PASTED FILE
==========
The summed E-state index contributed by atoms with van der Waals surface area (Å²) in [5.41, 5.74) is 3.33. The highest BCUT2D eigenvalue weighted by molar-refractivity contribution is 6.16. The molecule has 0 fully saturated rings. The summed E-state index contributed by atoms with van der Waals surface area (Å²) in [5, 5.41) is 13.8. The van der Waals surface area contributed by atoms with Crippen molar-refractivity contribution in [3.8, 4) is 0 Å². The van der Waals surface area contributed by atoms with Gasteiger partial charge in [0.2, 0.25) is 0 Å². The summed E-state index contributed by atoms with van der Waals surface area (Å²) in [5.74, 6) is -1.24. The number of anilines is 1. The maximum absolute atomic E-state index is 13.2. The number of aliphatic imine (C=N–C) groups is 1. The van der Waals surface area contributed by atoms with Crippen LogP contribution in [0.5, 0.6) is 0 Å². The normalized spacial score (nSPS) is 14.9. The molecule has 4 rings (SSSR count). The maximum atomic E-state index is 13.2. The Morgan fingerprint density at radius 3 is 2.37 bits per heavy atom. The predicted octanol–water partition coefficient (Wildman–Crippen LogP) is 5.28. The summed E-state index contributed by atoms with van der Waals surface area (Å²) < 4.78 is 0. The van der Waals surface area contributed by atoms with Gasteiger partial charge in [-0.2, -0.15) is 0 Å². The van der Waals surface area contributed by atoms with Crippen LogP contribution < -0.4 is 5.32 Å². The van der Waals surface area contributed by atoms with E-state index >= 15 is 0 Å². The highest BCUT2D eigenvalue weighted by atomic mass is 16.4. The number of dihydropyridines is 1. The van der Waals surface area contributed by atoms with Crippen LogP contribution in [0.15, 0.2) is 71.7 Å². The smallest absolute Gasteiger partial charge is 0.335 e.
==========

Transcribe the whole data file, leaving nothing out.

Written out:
The summed E-state index contributed by atoms with van der Waals surface area (Å²) in [5.41, 5.74) is 3.33. The highest BCUT2D eigenvalue weighted by molar-refractivity contribution is 6.16. The molecule has 0 fully saturated rings. The summed E-state index contributed by atoms with van der Waals surface area (Å²) in [5, 5.41) is 13.8. The van der Waals surface area contributed by atoms with Crippen molar-refractivity contribution in [3.8, 4) is 0 Å². The van der Waals surface area contributed by atoms with Gasteiger partial charge in [0.2, 0.25) is 0 Å². The summed E-state index contributed by atoms with van der Waals surface area (Å²) in [5.74, 6) is -1.24. The number of anilines is 1. The maximum absolute atomic E-state index is 13.2. The number of aliphatic imine (C=N–C) groups is 1. The van der Waals surface area contributed by atoms with Crippen LogP contribution in [0.5, 0.6) is 0 Å². The normalized spacial score (nSPS) is 14.9. The molecule has 4 rings (SSSR count). The maximum atomic E-state index is 13.2. The Morgan fingerprint density at radius 3 is 2.37 bits per heavy atom. The predicted octanol–water partition coefficient (Wildman–Crippen LogP) is 5.28. The summed E-state index contributed by atoms with van der Waals surface area (Å²) < 4.78 is 0. The van der Waals surface area contributed by atoms with Gasteiger partial charge in [-0.2, -0.15) is 0 Å². The van der Waals surface area contributed by atoms with Crippen LogP contribution < -0.4 is 5.32 Å². The van der Waals surface area contributed by atoms with E-state index >= 15 is 0 Å². The highest BCUT2D eigenvalue weighted by atomic mass is 16.4. The number of dihydropyridines is 1. The van der Waals surface area contributed by atoms with Crippen LogP contribution in [0.15, 0.2) is 71.7 Å². The smallest absolute Gasteiger partial charge is 0.335 e.